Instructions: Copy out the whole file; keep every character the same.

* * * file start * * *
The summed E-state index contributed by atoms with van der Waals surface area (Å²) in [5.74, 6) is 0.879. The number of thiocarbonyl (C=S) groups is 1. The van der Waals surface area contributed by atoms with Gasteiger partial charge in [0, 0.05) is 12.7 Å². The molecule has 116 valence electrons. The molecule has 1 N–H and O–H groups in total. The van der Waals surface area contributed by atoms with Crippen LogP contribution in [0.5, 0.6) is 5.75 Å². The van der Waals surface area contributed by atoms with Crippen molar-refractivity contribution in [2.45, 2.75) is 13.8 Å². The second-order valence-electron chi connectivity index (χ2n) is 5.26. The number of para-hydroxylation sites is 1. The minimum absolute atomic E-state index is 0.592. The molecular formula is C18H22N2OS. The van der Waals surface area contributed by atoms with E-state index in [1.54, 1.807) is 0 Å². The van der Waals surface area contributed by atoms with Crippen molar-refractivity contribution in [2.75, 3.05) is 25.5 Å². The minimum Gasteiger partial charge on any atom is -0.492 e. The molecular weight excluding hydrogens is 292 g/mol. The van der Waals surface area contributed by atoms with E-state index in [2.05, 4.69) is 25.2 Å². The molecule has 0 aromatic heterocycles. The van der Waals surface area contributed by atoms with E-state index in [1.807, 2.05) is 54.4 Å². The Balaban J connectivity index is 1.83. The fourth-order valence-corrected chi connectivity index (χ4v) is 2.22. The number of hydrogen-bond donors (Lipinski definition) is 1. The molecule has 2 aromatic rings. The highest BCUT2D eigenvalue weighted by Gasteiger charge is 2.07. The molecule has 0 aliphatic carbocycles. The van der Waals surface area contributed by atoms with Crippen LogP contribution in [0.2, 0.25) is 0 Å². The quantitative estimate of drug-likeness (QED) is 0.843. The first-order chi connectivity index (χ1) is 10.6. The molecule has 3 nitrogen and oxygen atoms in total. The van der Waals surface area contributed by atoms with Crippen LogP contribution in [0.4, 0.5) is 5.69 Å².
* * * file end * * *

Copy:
The summed E-state index contributed by atoms with van der Waals surface area (Å²) in [5.74, 6) is 0.879. The number of thiocarbonyl (C=S) groups is 1. The van der Waals surface area contributed by atoms with Gasteiger partial charge in [0, 0.05) is 12.7 Å². The molecule has 116 valence electrons. The molecule has 1 N–H and O–H groups in total. The van der Waals surface area contributed by atoms with Crippen LogP contribution in [0.5, 0.6) is 5.75 Å². The van der Waals surface area contributed by atoms with Crippen molar-refractivity contribution in [2.45, 2.75) is 13.8 Å². The second-order valence-electron chi connectivity index (χ2n) is 5.26. The number of para-hydroxylation sites is 1. The minimum absolute atomic E-state index is 0.592. The molecular formula is C18H22N2OS. The van der Waals surface area contributed by atoms with E-state index in [1.54, 1.807) is 0 Å². The van der Waals surface area contributed by atoms with Crippen molar-refractivity contribution in [2.75, 3.05) is 25.5 Å². The minimum Gasteiger partial charge on any atom is -0.492 e. The molecular weight excluding hydrogens is 292 g/mol. The van der Waals surface area contributed by atoms with E-state index in [2.05, 4.69) is 25.2 Å². The molecule has 0 aromatic heterocycles. The van der Waals surface area contributed by atoms with E-state index in [1.807, 2.05) is 54.4 Å². The Balaban J connectivity index is 1.83. The fourth-order valence-corrected chi connectivity index (χ4v) is 2.22. The number of hydrogen-bond donors (Lipinski definition) is 1. The molecule has 2 aromatic rings. The highest BCUT2D eigenvalue weighted by Gasteiger charge is 2.07. The molecule has 0 aliphatic carbocycles. The van der Waals surface area contributed by atoms with Crippen LogP contribution in [0.2, 0.25) is 0 Å². The quantitative estimate of drug-likeness (QED) is 0.843. The first-order chi connectivity index (χ1) is 10.6. The molecule has 3 nitrogen and oxygen atoms in total. The van der Waals surface area contributed by atoms with Crippen LogP contribution in [0.4, 0.5) is 5.69 Å².